NEW DELHI: COVID-19 in India has adversely impacted the media and entertainment industry and as per a report by a firm, it is estimated that the pandemic would decrease this industry's revenue by 16 per cent, the Lok Sabha was informed on Friday.
In a written response to a question in the Lok Sabha, Information and Broadcasting minister Prakash Javadekar said that while the government has not announced any package specific for the Indian film and television industry, relief packages already announced by way of loan restructuring plans and special relief package for MSME sector, may benefit it also.
"The ongoing COVID-19 pandemic has adversely impacted media and entertainment Industry. As per CRISIL report, it is estimated that COVID-19 pandemic would decrease Indian media and entertainment industry's revenue by 16 per cent," Javadekar said.
He also said that the government has released guiding principle and Standard Operating Procedure (SOP) for media production activities to contain spread of COVID-19 pandemic.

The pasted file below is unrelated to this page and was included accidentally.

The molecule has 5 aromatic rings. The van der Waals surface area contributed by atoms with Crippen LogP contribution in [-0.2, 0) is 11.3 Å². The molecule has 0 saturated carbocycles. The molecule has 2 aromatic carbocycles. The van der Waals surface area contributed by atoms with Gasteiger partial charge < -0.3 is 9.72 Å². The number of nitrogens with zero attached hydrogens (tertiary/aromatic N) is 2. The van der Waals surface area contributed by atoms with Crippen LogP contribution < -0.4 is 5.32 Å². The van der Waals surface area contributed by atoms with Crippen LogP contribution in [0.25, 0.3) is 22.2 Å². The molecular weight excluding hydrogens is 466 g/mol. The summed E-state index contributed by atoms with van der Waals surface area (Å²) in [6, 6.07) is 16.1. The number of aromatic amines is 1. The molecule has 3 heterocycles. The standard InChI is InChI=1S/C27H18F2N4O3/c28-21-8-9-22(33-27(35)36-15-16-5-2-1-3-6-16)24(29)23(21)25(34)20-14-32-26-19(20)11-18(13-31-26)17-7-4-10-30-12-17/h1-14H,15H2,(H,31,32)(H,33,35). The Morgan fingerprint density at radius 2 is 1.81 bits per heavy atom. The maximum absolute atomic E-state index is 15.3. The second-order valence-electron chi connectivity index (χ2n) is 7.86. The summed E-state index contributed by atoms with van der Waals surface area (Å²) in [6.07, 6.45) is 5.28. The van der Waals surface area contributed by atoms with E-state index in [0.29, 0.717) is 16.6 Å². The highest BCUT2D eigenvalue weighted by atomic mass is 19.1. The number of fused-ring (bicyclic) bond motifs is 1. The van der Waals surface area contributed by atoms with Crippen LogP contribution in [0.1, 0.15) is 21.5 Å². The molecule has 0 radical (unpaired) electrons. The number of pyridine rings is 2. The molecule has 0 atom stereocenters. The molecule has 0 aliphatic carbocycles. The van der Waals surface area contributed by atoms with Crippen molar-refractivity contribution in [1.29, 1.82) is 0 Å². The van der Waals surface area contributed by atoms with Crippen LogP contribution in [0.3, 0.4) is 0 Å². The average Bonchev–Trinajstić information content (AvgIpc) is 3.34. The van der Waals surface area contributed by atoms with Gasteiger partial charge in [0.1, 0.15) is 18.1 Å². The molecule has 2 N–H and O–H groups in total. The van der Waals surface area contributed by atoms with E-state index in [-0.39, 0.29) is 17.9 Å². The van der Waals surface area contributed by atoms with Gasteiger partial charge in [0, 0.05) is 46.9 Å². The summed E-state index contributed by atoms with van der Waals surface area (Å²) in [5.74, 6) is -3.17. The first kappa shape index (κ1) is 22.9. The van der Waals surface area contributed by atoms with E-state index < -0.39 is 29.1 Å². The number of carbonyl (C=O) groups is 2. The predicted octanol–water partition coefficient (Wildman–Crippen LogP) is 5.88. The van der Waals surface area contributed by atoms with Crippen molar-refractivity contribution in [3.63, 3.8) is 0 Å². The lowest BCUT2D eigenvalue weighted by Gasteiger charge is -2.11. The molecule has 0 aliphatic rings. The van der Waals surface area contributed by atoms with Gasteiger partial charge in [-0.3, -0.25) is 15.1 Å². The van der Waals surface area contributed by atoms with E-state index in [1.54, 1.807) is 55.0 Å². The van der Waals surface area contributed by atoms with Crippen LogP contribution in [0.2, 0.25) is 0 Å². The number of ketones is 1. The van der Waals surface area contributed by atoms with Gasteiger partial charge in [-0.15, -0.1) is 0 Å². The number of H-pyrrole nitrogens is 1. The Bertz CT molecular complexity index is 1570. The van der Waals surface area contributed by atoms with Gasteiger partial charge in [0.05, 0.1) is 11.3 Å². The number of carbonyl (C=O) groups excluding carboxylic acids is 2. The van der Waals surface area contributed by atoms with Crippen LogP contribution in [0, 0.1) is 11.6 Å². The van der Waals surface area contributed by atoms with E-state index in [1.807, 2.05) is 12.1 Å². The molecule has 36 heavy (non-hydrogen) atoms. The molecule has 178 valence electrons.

Responding to another question, he said the government has launched a fortnightly magazine titled 'New India Samachar' enumerating the people centric schemes of the government in order to reinforce the message disseminated through different media.
The first issue of the magazine was released for the fortnight 15-31 August, Javadekar said.
To another question on whether the government has the power under requisite provisions to forbid the media channels from holding "media trials" of sub-judice matters, Javadekar said all programmes and advertisements telecast on private satellite TV channels are regulated in accordance with the Programme and Advertising Codes prescribed under the Cable Television Networks (Regulation) Act, 1995, and the Rules framed thereunder.
The government takes action in cases where programme and advertising codes are found to be violated by the private TV channels, including issuance of advisory, warning, running an apology scroll and in extreme cases, directing the channel to be off air for a certain time duration, he said.
During the last 10 years and current year, there have been 35 instances where private satellite TV channels were asked to prohibit transmission of telecasting content in violation of the Programme Code for the period ranging from one day to thirty days, Javadekar said.